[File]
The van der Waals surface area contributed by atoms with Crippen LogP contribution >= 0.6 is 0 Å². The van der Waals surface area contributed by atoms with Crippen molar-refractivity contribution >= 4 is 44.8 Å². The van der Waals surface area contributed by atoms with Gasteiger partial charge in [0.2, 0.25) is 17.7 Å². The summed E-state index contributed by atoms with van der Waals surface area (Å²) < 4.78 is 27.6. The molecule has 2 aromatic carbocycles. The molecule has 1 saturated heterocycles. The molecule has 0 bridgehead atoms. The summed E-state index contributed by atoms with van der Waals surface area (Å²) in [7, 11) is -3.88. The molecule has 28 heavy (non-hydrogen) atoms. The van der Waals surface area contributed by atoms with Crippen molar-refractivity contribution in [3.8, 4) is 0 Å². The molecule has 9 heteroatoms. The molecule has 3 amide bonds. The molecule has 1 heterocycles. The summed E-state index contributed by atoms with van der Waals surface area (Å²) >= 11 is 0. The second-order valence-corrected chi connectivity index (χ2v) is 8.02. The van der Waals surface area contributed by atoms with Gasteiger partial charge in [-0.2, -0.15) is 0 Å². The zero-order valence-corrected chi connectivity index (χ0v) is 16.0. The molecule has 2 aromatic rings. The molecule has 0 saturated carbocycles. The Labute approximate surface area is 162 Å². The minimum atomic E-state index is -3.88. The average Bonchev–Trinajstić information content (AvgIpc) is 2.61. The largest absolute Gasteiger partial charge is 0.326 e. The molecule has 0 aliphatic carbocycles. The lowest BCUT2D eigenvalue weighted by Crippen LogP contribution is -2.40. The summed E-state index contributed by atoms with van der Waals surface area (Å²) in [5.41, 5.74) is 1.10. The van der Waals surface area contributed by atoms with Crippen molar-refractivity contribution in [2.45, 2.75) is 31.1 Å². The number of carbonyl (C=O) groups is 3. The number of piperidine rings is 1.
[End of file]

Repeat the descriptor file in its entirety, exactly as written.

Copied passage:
The van der Waals surface area contributed by atoms with Crippen LogP contribution >= 0.6 is 0 Å². The van der Waals surface area contributed by atoms with Crippen molar-refractivity contribution >= 4 is 44.8 Å². The van der Waals surface area contributed by atoms with Gasteiger partial charge in [0.2, 0.25) is 17.7 Å². The summed E-state index contributed by atoms with van der Waals surface area (Å²) < 4.78 is 27.6. The molecule has 2 aromatic carbocycles. The molecule has 1 saturated heterocycles. The molecule has 0 bridgehead atoms. The summed E-state index contributed by atoms with van der Waals surface area (Å²) in [7, 11) is -3.88. The molecule has 28 heavy (non-hydrogen) atoms. The van der Waals surface area contributed by atoms with Crippen molar-refractivity contribution in [3.8, 4) is 0 Å². The molecule has 9 heteroatoms. The molecule has 3 amide bonds. The molecule has 1 heterocycles. The summed E-state index contributed by atoms with van der Waals surface area (Å²) >= 11 is 0. The second-order valence-corrected chi connectivity index (χ2v) is 8.02. The van der Waals surface area contributed by atoms with Gasteiger partial charge in [-0.2, -0.15) is 0 Å². The zero-order valence-corrected chi connectivity index (χ0v) is 16.0. The molecule has 2 aromatic rings. The molecule has 0 saturated carbocycles. The Labute approximate surface area is 162 Å². The minimum atomic E-state index is -3.88. The average Bonchev–Trinajstić information content (AvgIpc) is 2.61. The largest absolute Gasteiger partial charge is 0.326 e. The molecule has 0 aliphatic carbocycles. The lowest BCUT2D eigenvalue weighted by Crippen LogP contribution is -2.40. The summed E-state index contributed by atoms with van der Waals surface area (Å²) in [5.41, 5.74) is 1.10. The van der Waals surface area contributed by atoms with Crippen molar-refractivity contribution in [2.45, 2.75) is 31.1 Å². The number of carbonyl (C=O) groups is 3. The number of piperidine rings is 1.